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Synopsis: It’s a cool collection, Charlie Brown! 6 animated Peanuts TV specials remastered and together in a deluxe 2-disc set: Be My Valentine, Charlie Brown, You’re a Good Sport, Charlie Brown, It’s Arbor Day, Charlie Brown, What a Nightmare, Charlie Brown, It’s Your First Kiss, Charlie Brown, and You’re the Greatest, Charlie Brown. Enjoy these 6 wise and wonderful all-family primetime animated specials that made enduring TV favorites of Charlie Brown and his friends! One is marking its DVD premiere.
Review: The Peanuts cartoons are some of the most enduring family television specials of all time and this is due in large part not only to the popularity of the characters but to the timelessness of the situations. The latter, of course, springs from the former. Much has been written about how keenly Charles Schulz was able to so simply and elegantly capture not only the spirit of childhood but the entire human experience in his classic comic strip, and the best of the specials based on his strip were able to expand on these ideas and make the characters even fuller and better rounded (as if the characters weren’t already round enough, cranially speaking). The new DVD set available from Warner Bros, Peanuts 1970′s Collection Vol. 2, is a fantastic celebration of these landmark cartoons. Some of the most popular specials, such as A Charlie Brown Christmas, It’s the Great Pumpkin, Charlie Brown, and A Charlie Brown Thanksgiving have already been released in the 1960′s set and the first volume of the 1970′s, but that isn’t to say that this set isn’t full of quality Peanuts material, as well.
The set’s first and best special is Be My Valentine, Charlie Brown, which perfectly encapsulates the themes of longing and despair that run throughout this often bittersweet series. Charlie Brown patiently waits for his first Valentine’s Day card, hoping that the Little Red-Headed Girl will finally notice him, but what makes this installment truly special is that practically every character joins him in pining for unrequited love. Lucy fawns over Schroeder, who, of course, doesn’t even notice she’s alive. Linus falls for his teacher, Miss Othmar, and feels bitter rejection when he learns she already has a boyfriend. Meanwhile, Sally expects that the big box of chocolates Linus bought for Miss Othmar is actually for her, and feels hurt and betrayed when she discovers the truth. The only characters who emerge unscathed from love are Snoopy and Woodstock, who gleefully torment Lucy during an “interactive” piece of theatre–a love story, naturally–and happily munch down all of the pieces of chocolate that Linus dejectedly tosses over the edge of the bridge. In many ways, Be My Valentine, Charlie Brown is the quintessential Peanuts special, in how it deals with the highs and lows of a typical rite of passage, and sensitively puts all of the characters at least temporarily in Charlie Brown’s typical “loser” position.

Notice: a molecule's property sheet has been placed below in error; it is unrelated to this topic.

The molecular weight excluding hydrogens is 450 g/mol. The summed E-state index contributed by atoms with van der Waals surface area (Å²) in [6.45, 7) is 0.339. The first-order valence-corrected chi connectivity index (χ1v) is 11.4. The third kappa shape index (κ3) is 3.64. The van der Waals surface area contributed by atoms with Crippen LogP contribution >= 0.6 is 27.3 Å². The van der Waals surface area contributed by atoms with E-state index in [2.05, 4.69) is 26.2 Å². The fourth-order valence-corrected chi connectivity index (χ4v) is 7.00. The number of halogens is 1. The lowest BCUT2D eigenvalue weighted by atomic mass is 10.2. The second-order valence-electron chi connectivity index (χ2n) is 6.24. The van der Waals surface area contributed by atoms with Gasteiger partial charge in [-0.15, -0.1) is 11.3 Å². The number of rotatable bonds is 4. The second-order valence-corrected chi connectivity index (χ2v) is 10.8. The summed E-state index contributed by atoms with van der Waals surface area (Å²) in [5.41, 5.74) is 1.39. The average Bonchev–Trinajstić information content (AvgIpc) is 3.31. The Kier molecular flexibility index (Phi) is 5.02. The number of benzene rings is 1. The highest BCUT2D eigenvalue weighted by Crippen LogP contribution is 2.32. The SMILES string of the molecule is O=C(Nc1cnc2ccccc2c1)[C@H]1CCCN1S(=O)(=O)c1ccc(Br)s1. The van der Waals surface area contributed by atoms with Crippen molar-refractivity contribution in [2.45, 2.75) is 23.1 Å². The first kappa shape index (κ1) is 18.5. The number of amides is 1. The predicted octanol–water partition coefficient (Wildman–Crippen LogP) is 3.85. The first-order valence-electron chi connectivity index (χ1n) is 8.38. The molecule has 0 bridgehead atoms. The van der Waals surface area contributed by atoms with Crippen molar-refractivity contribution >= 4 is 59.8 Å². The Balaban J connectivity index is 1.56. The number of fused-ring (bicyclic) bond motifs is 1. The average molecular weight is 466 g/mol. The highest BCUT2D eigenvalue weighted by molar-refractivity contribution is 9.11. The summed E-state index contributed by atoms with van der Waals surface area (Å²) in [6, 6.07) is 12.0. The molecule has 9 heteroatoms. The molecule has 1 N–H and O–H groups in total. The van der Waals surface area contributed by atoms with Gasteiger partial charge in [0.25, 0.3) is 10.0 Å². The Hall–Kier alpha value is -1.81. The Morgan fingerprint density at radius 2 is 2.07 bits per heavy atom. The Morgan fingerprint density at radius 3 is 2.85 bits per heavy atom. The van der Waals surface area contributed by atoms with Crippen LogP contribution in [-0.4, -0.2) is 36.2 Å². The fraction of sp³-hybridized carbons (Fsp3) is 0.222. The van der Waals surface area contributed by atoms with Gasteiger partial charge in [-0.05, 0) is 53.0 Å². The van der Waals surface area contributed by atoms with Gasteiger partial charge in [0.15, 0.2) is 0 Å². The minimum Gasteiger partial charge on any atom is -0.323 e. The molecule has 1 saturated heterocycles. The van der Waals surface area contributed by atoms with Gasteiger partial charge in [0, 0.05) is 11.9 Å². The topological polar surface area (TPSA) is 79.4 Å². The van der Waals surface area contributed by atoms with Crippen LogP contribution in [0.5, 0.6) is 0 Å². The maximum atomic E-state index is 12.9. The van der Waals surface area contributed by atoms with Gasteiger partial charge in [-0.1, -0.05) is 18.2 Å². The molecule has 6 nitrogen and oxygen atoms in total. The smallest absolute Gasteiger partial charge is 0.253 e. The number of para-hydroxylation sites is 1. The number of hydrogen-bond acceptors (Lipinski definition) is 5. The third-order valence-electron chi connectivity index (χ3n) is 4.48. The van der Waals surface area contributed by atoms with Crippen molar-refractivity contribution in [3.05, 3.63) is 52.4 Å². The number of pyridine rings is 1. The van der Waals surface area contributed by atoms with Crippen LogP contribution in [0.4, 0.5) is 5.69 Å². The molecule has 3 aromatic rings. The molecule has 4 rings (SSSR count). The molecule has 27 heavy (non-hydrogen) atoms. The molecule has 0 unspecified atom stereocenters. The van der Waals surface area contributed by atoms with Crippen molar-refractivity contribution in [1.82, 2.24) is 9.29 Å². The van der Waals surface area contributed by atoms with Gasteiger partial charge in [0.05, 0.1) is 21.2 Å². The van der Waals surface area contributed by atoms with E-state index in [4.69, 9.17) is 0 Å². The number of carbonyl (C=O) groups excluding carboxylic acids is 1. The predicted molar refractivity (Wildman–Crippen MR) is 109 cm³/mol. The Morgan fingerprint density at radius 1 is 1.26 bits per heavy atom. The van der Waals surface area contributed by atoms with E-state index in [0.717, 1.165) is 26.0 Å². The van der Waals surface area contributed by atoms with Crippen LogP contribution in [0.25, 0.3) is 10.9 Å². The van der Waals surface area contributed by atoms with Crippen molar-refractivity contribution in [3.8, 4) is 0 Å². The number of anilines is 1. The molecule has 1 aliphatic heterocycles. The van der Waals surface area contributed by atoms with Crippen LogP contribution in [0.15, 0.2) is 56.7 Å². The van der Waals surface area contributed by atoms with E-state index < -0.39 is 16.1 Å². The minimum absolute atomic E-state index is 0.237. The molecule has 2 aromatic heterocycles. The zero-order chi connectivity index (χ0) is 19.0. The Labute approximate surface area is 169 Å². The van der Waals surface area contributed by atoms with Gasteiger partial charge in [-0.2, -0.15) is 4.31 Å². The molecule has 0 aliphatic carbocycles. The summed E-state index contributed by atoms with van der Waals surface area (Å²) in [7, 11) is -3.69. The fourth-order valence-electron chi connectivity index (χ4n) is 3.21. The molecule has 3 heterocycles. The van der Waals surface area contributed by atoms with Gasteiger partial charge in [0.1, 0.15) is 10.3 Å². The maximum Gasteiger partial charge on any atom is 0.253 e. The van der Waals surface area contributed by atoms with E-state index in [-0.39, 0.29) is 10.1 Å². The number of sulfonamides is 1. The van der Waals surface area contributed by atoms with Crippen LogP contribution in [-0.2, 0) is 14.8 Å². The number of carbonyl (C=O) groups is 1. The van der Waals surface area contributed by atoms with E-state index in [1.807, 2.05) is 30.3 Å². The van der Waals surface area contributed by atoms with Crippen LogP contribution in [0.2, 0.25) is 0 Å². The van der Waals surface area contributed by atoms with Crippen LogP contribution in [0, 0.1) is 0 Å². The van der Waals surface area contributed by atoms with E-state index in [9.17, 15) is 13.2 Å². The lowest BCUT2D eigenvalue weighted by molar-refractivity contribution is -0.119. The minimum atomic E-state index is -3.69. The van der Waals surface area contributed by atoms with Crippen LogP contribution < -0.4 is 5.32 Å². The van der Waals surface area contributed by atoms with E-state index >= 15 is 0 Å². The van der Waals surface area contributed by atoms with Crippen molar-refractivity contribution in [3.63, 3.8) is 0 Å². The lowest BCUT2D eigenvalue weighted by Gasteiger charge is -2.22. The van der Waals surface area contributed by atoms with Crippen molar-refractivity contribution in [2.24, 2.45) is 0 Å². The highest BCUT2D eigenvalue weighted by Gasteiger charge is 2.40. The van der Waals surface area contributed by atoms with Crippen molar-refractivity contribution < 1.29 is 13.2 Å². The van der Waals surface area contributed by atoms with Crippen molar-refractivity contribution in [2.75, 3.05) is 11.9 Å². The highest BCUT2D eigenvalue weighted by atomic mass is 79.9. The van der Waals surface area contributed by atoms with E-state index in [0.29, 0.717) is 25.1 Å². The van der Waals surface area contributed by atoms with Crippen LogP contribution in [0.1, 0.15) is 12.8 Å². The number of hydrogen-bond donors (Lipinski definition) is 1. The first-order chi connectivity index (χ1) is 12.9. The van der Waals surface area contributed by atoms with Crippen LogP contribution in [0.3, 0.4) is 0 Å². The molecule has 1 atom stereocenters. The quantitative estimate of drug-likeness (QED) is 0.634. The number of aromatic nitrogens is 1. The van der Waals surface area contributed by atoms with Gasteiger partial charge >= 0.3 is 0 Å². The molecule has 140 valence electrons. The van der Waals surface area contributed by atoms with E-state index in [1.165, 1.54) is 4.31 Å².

Other classics on the disc include You’re a Good Sport, Charlie Brown, in which Peppermint Patty soundly thrashes “Chuck” in all forms of sports, It’s Arbor Day, Charlie Brown, in which the kids’ enthusiasm for environmental preservation ends up adversely affecting Charlie Brown, the previously-unreleased-on-DVD What a Nightmare, Charlie Brown–an interesting episode, almost completely devoid of dialogue, in which Charlie Brown scolding Snoopy for his cushy existence inspires our favorite beagle to have a nightmare about being forced into being an Alaskan sled dog–It’s Your First Kiss, Charlie Brown, in which Charlie Brown learns he is to be the Little Red-Headed Girl’s escort to the Homecoming Dance, a sweet story that only loses a few marks for being one of the episodes to reveal what the LRHG looks like, something which Schulz himself never did in the strip, and You’re the Greatest, Charlie Brown, another sports-themed episode, this time about the Junior Olympics.
The set also includes a fascinating documentary, You’re Groovy, Charlie Brown: A Look at Peanuts in the ’70s, including interviews with Charles Schulz’s widow, Jean, his son, Craig, Lee Mendelson, the executive producer of the TV specials, and cartoonists/Peanuts experts, Alexis Fajardo and Paige Braddock, and footage of Charles Schulz doing his work, back in the day. The producers of the special make an interesting choice in not focusing on the TV specials but the strip itself, so people interested in the TV shows might be disappointed, but the material about Schulz himself, as well as his creative process, is absolutely indispensable for fans.
If you’re a Peanuts fan, this set is a must-have, as are the previous two sets in the series, not to mention the only way to get every single one of the specials from both decades on DVD. Classics like these episodes deserve to be treasured, and these sets are a great way to do just that.